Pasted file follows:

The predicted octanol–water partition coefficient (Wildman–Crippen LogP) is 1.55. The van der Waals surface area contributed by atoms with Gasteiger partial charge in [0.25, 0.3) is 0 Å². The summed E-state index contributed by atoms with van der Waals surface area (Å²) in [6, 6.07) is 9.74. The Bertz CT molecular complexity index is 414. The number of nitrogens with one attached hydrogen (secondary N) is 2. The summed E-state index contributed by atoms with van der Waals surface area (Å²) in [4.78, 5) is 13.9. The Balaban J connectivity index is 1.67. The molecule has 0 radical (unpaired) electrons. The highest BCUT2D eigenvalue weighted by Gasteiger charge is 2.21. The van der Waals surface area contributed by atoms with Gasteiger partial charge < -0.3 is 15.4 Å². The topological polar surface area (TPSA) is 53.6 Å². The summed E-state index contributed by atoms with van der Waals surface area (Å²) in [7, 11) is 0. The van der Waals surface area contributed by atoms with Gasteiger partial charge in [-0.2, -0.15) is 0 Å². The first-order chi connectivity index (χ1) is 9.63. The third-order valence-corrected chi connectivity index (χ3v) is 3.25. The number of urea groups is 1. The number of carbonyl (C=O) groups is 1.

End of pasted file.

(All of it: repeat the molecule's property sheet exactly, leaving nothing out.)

The predicted octanol–water partition coefficient (Wildman–Crippen LogP) is 1.55. The van der Waals surface area contributed by atoms with Gasteiger partial charge in [0.25, 0.3) is 0 Å². The summed E-state index contributed by atoms with van der Waals surface area (Å²) in [6, 6.07) is 9.74. The Bertz CT molecular complexity index is 414. The number of nitrogens with one attached hydrogen (secondary N) is 2. The summed E-state index contributed by atoms with van der Waals surface area (Å²) in [4.78, 5) is 13.9. The Balaban J connectivity index is 1.67. The molecule has 0 radical (unpaired) electrons. The highest BCUT2D eigenvalue weighted by Gasteiger charge is 2.21. The van der Waals surface area contributed by atoms with Gasteiger partial charge < -0.3 is 15.4 Å². The topological polar surface area (TPSA) is 53.6 Å². The summed E-state index contributed by atoms with van der Waals surface area (Å²) in [7, 11) is 0. The van der Waals surface area contributed by atoms with Gasteiger partial charge in [-0.2, -0.15) is 0 Å². The first-order chi connectivity index (χ1) is 9.63. The third-order valence-corrected chi connectivity index (χ3v) is 3.25. The number of urea groups is 1. The number of carbonyl (C=O) groups is 1.